No I am not saying don't sell your home to a licensed agent. If an agent wants to buy your home and it is a fair offer go for it.
What I am saying is don't choose the agent to represent you based soley on which one tells you that you can sell your home for the most money. If you say I want to list my home for $X and they simply agree this is not a good sign. This could mean that the agent is willing to get your listing by agreeing to your price with a plan to convince you to reduce the price later. In the industry this is often called "buying the listing". A good agent will show you a market analysis of your home's value based on what is currently on the market, what has recently sold and what has failed to sell. They will also be able to share with you what homes in your area they have visited in person and give you detailed reasons why they believe your home should be priced above or below the comparable homes.
These reasons can include but are certainly not limited to:
- Proximity of the comparable homes to your home
- Main road or side street
- Neighborhood - Comps in the same general area or neighborhood are stronger than comps that are in a different neighborhood or father away.
- Is the comparable's neighborhood considered more desirable or less than the one your home is in.
Lot size and usability
- Is the yard fenced?
- Is the lot flat or sloped?
- Is it landscaped or does it need work
- Is the lot bigger or smaller
- What type of parking is available?
Condition of the exterior and interior of the comparable properties in contrast to your home
- Which home has the most upgrades, yours or the comparable's?
- What is the master bedroom like?, Master bath
- Number of bedrooms and baths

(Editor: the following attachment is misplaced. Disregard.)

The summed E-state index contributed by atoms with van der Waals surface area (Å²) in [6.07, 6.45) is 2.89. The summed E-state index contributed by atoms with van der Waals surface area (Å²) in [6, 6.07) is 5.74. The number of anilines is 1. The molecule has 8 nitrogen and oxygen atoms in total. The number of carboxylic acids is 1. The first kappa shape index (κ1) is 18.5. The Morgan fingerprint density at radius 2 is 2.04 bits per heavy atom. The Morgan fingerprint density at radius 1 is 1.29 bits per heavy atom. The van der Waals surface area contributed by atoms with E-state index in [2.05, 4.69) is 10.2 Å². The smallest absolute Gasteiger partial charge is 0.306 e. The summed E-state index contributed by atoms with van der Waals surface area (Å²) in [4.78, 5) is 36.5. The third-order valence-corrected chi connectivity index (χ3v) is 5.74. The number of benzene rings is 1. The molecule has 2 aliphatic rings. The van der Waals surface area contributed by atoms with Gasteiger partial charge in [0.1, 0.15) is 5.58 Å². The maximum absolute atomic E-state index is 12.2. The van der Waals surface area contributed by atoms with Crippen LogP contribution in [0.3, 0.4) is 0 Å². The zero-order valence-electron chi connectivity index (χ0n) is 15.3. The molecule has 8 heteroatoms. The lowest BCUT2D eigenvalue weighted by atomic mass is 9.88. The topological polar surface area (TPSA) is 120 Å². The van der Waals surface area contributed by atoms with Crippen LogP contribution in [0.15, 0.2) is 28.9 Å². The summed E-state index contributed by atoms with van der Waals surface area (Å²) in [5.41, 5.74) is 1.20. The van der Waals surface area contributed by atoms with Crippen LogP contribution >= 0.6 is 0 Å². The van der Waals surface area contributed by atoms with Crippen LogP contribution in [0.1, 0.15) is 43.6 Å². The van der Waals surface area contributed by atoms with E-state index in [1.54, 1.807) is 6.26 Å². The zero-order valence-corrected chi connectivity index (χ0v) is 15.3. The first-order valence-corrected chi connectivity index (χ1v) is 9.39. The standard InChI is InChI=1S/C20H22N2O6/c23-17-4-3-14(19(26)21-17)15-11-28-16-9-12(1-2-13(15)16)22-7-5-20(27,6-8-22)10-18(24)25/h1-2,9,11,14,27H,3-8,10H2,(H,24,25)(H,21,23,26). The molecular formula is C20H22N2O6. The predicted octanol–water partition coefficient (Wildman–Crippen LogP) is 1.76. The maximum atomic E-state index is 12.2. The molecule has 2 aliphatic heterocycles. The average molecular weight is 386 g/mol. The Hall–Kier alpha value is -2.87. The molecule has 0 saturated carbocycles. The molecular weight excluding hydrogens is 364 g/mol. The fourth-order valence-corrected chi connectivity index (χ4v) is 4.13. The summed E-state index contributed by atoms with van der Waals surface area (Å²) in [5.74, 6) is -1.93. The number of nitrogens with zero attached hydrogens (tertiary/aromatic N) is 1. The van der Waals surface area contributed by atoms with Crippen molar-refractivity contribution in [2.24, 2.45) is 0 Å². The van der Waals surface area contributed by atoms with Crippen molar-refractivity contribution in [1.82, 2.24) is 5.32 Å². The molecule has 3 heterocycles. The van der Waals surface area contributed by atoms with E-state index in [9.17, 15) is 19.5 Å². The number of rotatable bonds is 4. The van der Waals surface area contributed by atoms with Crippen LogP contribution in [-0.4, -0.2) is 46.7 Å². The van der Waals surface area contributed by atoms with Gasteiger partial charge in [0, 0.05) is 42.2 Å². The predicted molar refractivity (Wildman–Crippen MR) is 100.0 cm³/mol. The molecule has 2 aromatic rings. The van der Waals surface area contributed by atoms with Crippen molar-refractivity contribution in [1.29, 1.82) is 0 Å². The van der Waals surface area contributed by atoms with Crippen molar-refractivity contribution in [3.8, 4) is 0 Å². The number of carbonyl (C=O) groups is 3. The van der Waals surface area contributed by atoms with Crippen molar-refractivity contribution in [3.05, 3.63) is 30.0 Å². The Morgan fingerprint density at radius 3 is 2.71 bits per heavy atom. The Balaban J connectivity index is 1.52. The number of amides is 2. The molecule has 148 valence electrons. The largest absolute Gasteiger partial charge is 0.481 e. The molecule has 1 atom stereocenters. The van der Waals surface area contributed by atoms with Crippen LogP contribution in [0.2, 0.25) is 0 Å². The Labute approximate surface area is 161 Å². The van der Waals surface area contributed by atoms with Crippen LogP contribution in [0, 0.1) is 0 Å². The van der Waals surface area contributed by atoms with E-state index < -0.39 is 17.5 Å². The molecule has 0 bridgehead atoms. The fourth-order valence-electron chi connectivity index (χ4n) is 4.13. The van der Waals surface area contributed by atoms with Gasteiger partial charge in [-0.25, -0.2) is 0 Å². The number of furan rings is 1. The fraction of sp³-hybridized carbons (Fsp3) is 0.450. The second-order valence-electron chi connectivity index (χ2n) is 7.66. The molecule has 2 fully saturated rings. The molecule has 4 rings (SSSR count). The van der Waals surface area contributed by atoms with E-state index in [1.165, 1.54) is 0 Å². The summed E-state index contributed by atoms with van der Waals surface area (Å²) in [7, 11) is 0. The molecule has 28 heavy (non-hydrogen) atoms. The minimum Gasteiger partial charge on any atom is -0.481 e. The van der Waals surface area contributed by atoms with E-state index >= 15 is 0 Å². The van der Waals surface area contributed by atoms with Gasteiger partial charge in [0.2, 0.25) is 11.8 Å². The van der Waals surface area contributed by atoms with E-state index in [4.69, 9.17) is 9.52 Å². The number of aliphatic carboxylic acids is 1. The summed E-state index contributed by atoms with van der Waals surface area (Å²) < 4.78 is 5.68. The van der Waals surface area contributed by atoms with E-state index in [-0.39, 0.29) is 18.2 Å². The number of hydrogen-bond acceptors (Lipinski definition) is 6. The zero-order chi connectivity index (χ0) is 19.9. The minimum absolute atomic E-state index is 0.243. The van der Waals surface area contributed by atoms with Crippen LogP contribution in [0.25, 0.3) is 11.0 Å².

- Condition of the kitchen
- Does the home have a home office
- Is the design open or traditional
- What type of flooring does the home have?
- Are the ceilings vaulted or low?
- Does the property have a view?
- Is it a waterfront property
- Are there neighborhood restrictions
- What are the homeowners dues
- For larger properties are there outbuildings and what is the condition and use of the outbuilding?
- Year built
- Windows and insulation type
- Heating system
- AC or no AC
- Paved drive
- Neighborhood condition. Are the neighbors keeping their homes up?
If an agent simply agrees to list the property for what you want or "need" to sell it for they are not necessarily doing you any favors. Statistically overpriced listings stay on the market longer and eventually sell for less. If you are planning on pricing your home well above the competition you need to ask yourself "If I were the buyer would I pick this home or one of my competitors?" Detach yourself emotionally from your home and answer honestly. If you would pick one of the other homes you house is priced too high and will likely linger on the market and eventually sell for less than it would have if it were priced competitively from the start.
John L. Scott - North Bend